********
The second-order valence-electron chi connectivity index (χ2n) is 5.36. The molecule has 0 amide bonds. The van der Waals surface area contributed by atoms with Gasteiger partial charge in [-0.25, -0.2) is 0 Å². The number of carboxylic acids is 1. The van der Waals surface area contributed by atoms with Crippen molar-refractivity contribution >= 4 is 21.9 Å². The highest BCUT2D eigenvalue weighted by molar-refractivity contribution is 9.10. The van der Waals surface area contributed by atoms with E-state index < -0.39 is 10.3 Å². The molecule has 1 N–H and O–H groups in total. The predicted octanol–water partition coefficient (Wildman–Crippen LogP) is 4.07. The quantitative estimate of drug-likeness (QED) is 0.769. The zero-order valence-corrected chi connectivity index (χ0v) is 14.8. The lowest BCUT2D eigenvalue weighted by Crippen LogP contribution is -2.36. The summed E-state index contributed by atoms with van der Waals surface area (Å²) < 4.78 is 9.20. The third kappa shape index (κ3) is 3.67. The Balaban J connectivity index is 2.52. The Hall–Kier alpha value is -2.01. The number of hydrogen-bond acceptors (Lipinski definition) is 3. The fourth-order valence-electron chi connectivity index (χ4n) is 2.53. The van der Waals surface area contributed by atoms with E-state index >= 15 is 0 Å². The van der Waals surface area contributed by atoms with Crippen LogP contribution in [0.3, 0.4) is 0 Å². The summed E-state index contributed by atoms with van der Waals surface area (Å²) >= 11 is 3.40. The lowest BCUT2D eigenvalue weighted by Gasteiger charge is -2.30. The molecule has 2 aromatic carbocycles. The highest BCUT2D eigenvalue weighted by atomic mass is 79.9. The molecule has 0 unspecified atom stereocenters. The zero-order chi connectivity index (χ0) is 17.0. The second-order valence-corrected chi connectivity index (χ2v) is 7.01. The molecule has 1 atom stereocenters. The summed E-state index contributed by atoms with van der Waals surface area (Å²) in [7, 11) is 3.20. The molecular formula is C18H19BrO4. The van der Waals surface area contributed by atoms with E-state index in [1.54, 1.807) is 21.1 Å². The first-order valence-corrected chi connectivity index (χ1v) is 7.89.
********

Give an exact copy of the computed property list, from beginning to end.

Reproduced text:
The second-order valence-electron chi connectivity index (χ2n) is 5.36. The molecule has 0 amide bonds. The van der Waals surface area contributed by atoms with Gasteiger partial charge in [-0.25, -0.2) is 0 Å². The number of carboxylic acids is 1. The van der Waals surface area contributed by atoms with Crippen molar-refractivity contribution >= 4 is 21.9 Å². The highest BCUT2D eigenvalue weighted by molar-refractivity contribution is 9.10. The van der Waals surface area contributed by atoms with E-state index < -0.39 is 10.3 Å². The molecule has 1 N–H and O–H groups in total. The predicted octanol–water partition coefficient (Wildman–Crippen LogP) is 4.07. The quantitative estimate of drug-likeness (QED) is 0.769. The zero-order valence-corrected chi connectivity index (χ0v) is 14.8. The lowest BCUT2D eigenvalue weighted by Crippen LogP contribution is -2.36. The summed E-state index contributed by atoms with van der Waals surface area (Å²) < 4.78 is 9.20. The third kappa shape index (κ3) is 3.67. The Balaban J connectivity index is 2.52. The Hall–Kier alpha value is -2.01. The number of hydrogen-bond acceptors (Lipinski definition) is 3. The fourth-order valence-electron chi connectivity index (χ4n) is 2.53. The van der Waals surface area contributed by atoms with E-state index >= 15 is 0 Å². The van der Waals surface area contributed by atoms with Crippen LogP contribution in [0.3, 0.4) is 0 Å². The summed E-state index contributed by atoms with van der Waals surface area (Å²) >= 11 is 3.40. The lowest BCUT2D eigenvalue weighted by Gasteiger charge is -2.30. The molecule has 2 aromatic carbocycles. The highest BCUT2D eigenvalue weighted by atomic mass is 79.9. The molecule has 0 unspecified atom stereocenters. The zero-order chi connectivity index (χ0) is 17.0. The second-order valence-corrected chi connectivity index (χ2v) is 7.01. The molecule has 1 atom stereocenters. The summed E-state index contributed by atoms with van der Waals surface area (Å²) in [7, 11) is 3.20. The molecular formula is C18H19BrO4. The van der Waals surface area contributed by atoms with E-state index in [1.54, 1.807) is 21.1 Å². The first-order valence-corrected chi connectivity index (χ1v) is 7.89.